The NC Legacy….
…...and the political history of Kashmir. The bond inseparable
DR. ABDUL MAJID SIRAJ
India is construed as the largest democracy on Earth and by its own definition democracy integrates opinion of a system of government by the whole population. The National Conference leaders from the time of Sheikh Muhammad Abdulla to Omar Abdullah are making news by asserting their right to be a part of that whole population. Faith and friendship bondage anchored relationship between the party and people that followed them and the State of India. Omar’s tears in the assembly over the maltreatment of innocent youth in Kashmir precipitated by one more young man Tahir Ahmad killed in cold blood repeated injustices against the young population of Kashmir. Omar has been defending India’s corner faithfully ever since Shopian tragedy but how long could he maintain a cynical posture and face angry masses?
National Conference maintains that Kashmir has suffered adversarial treatment to silence their voice for legally mandated pledges given to them. NC responsible for seminal politics in Kashmir carried the mantle of restoring the historical title through right to self-determination. They used Indian foreign policy decree of a plebiscite and fought elections on the back of that manifesto. They were rebuffed and their leaders banished to exile. As a step towards larger ambit of self-determination National Conference’s current platform on autonomy spawned from Feb. 11, 1975 when Abdullah reiterated that the constitutional relationship between India and J&K can only be based on 1953 Accord. This paved a legitimate pathway for a democratic demand that could not be called seditious. Article 370 was not only a statute in Indian constitution but also unshakable because of its endorsement by J&K constitution (1975) that made no provisions for its dilution or removal when confirming accession. This posture in India Kashmir relationship encouraged further parlays by NC leaders including Omar Abdullah and Dr Mustafa Kamal to press for removal of Armed Forces Special Powers Act and withdrawal of armed forces from Jammu and Kashmir.
National Conference is synonymous with the life history of Sheikh Muhammad Abdullah. In 1931, in an all-out revolt against autocracy he rose to reform governance of a brutalised society and assertion of democratic right in a totalitarian harsh regime. His journey was momentous, full of hazards, trials and tribulations and encounters with fierce resistance from the ruler. He came through as a strong and prodigious leader, known the world over. He played his part and left behind his progeny who show talent with Irish and Welsh genes sprinkles in their personality. Dr Farooq and Mustafa derive inspiration from their father. It is the grand-children notably Omar, Muzaffar and Nyla who have excelled faithfully in the lineage.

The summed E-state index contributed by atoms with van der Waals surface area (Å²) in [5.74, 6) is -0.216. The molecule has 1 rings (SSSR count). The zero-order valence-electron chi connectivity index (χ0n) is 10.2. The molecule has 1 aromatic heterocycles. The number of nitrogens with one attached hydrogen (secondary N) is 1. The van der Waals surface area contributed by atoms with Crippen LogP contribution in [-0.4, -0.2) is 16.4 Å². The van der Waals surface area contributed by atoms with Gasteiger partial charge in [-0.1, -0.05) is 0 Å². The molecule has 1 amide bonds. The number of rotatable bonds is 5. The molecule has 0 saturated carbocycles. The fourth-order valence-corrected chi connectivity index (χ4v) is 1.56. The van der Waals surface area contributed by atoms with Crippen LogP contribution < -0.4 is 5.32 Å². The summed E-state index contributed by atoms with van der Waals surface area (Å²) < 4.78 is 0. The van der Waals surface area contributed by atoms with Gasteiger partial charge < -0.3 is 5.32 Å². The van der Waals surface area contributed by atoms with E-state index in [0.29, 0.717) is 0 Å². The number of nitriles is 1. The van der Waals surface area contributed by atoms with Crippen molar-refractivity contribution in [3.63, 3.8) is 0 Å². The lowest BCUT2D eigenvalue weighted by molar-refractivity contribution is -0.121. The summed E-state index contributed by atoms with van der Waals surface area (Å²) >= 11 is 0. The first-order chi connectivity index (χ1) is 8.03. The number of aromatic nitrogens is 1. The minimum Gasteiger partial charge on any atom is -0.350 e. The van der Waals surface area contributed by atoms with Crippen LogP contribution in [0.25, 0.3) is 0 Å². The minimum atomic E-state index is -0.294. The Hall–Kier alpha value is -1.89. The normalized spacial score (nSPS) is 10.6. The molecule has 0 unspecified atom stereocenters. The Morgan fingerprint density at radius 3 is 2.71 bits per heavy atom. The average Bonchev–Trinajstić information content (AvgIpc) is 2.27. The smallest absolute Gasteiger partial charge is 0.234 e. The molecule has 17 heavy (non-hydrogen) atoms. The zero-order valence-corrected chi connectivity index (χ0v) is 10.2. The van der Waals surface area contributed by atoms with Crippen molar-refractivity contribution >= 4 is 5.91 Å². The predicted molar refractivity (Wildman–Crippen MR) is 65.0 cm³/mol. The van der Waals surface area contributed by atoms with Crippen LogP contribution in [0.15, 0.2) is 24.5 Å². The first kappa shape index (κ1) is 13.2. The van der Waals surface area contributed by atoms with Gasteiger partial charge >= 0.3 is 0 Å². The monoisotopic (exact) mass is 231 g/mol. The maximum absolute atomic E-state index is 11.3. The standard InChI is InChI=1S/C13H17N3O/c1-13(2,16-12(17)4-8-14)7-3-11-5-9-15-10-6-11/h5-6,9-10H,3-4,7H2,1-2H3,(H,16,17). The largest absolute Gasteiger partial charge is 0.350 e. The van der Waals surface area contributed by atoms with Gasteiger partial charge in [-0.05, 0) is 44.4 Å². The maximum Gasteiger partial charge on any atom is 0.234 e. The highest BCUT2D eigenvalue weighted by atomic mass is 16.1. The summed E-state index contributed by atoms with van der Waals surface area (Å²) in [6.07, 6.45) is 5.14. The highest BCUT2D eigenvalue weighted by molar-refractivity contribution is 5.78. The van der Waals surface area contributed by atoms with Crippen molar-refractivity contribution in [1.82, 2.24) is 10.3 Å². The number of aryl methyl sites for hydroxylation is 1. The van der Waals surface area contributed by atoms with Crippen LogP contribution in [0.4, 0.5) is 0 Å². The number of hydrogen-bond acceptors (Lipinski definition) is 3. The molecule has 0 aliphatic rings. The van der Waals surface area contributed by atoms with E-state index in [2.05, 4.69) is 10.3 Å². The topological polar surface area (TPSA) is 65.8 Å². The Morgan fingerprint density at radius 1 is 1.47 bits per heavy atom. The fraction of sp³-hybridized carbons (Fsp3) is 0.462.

NC has an imprint that runs in the family and the last anchor of policy was pitched by Sheikh Abdulla’s Rambir Singh Pora speech on April 10, 1952 that crystallized for the party a clear stand. India was communal as Abdullah had said and Kashmir was wedded to secularism. The two ideologies stood symbolic of anti-thesis. The working group of NC top leaders had met and decided on supporting a plebiscite to include choice for independence for the whole State, with joint control of defence and foreign Affairs from India and Pakistan. Sheikh Abdullah declared on July 13, 1953 that Jammu & Kashmir can be independent and is not an appendage of India or Pakistan. In a dovetail development NC General Secretary Moulana Syed Masoodi warned India of a demand for third option if pressure for a total merger with India was allowed to mount. The call was reiterated by the present general secretary Shiekh Nazir. It is the intensity of such landmarks in the genesis of NC party that brings tears and impels them to say that if autonomy was not conceded, India may have to give independence.
NC had its controls in New Delhi. Sheikh Abdullah made an all-out effort to pilot the governance of the State and spent 20 years in jail. Dr Farooq re-invigorated an autonomy drive and tried to resist the drone culture and met his fate by being unseated from power by using associates close to him. The grandson Omar has a grooming in the wider Indian constituency and he made his efforts at withdrawal of draconian laws and withdrawal of army from the State. He was disappointed and as reported by Early Times Jammu (March I, 2013) the response he got was deployment of more troops on LoC and IB. That would inevitably increase tension and harsher treatment for the masses. What else would he expect except tears? I take exception with people who say that he must resign if he finds himself ineffectual. What would be the aftermath sequel following his resignation? Would India then concede to demands; current or past? It was apparent to him that while screaming for redress of massive criminal violations against people in the State one more young man Tahir Ahmad was killed in cold blood. ‘We had to cross so many rivers of fire and blood’ written in memoirs of Sheikh Abdullah remind him of where history has landed the nation.
Lastupdate on : Wed, 3 Apr 2013 21:30:00 Makkah time
Lastupdate on : Wed, 3 Apr 2013 18:30:00 GMT
Lastupdate on : Thu, 4 Apr 2013 00:00:00 IST
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